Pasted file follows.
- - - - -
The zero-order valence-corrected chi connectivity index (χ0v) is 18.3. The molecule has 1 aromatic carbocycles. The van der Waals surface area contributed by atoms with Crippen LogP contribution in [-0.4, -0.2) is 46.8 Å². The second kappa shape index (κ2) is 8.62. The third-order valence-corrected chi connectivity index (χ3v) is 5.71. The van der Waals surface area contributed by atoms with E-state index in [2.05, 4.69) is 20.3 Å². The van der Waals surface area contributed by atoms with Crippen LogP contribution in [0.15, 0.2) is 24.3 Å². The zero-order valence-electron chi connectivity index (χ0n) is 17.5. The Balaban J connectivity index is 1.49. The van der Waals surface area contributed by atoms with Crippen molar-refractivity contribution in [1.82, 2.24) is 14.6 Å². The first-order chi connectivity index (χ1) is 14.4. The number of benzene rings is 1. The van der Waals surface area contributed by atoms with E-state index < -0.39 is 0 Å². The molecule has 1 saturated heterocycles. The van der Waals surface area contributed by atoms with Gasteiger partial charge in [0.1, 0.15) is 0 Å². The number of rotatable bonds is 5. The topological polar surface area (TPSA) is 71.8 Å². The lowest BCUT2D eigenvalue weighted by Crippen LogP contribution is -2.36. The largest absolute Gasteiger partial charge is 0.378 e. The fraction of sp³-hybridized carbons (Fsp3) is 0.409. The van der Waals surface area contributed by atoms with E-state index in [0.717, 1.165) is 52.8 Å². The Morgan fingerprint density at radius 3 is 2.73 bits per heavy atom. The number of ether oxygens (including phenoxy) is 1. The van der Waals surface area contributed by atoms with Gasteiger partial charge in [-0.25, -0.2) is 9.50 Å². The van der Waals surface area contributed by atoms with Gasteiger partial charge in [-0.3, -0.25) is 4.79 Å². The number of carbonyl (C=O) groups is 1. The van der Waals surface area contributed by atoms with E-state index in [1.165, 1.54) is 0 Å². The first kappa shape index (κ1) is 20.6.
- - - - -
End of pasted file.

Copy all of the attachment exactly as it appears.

The zero-order valence-corrected chi connectivity index (χ0v) is 18.3. The molecule has 1 aromatic carbocycles. The van der Waals surface area contributed by atoms with Crippen LogP contribution in [-0.4, -0.2) is 46.8 Å². The second kappa shape index (κ2) is 8.62. The third-order valence-corrected chi connectivity index (χ3v) is 5.71. The van der Waals surface area contributed by atoms with E-state index in [2.05, 4.69) is 20.3 Å². The van der Waals surface area contributed by atoms with Crippen LogP contribution in [0.15, 0.2) is 24.3 Å². The zero-order valence-electron chi connectivity index (χ0n) is 17.5. The Balaban J connectivity index is 1.49. The van der Waals surface area contributed by atoms with Crippen molar-refractivity contribution in [1.82, 2.24) is 14.6 Å². The first-order chi connectivity index (χ1) is 14.4. The number of benzene rings is 1. The van der Waals surface area contributed by atoms with E-state index < -0.39 is 0 Å². The molecule has 1 saturated heterocycles. The van der Waals surface area contributed by atoms with Gasteiger partial charge in [0.1, 0.15) is 0 Å². The number of rotatable bonds is 5. The topological polar surface area (TPSA) is 71.8 Å². The lowest BCUT2D eigenvalue weighted by Crippen LogP contribution is -2.36. The largest absolute Gasteiger partial charge is 0.378 e. The fraction of sp³-hybridized carbons (Fsp3) is 0.409. The van der Waals surface area contributed by atoms with E-state index in [0.717, 1.165) is 52.8 Å². The Morgan fingerprint density at radius 3 is 2.73 bits per heavy atom. The number of ether oxygens (including phenoxy) is 1. The van der Waals surface area contributed by atoms with Gasteiger partial charge in [-0.25, -0.2) is 9.50 Å². The van der Waals surface area contributed by atoms with Gasteiger partial charge in [-0.3, -0.25) is 4.79 Å². The number of carbonyl (C=O) groups is 1. The van der Waals surface area contributed by atoms with E-state index in [1.165, 1.54) is 0 Å². The first kappa shape index (κ1) is 20.6.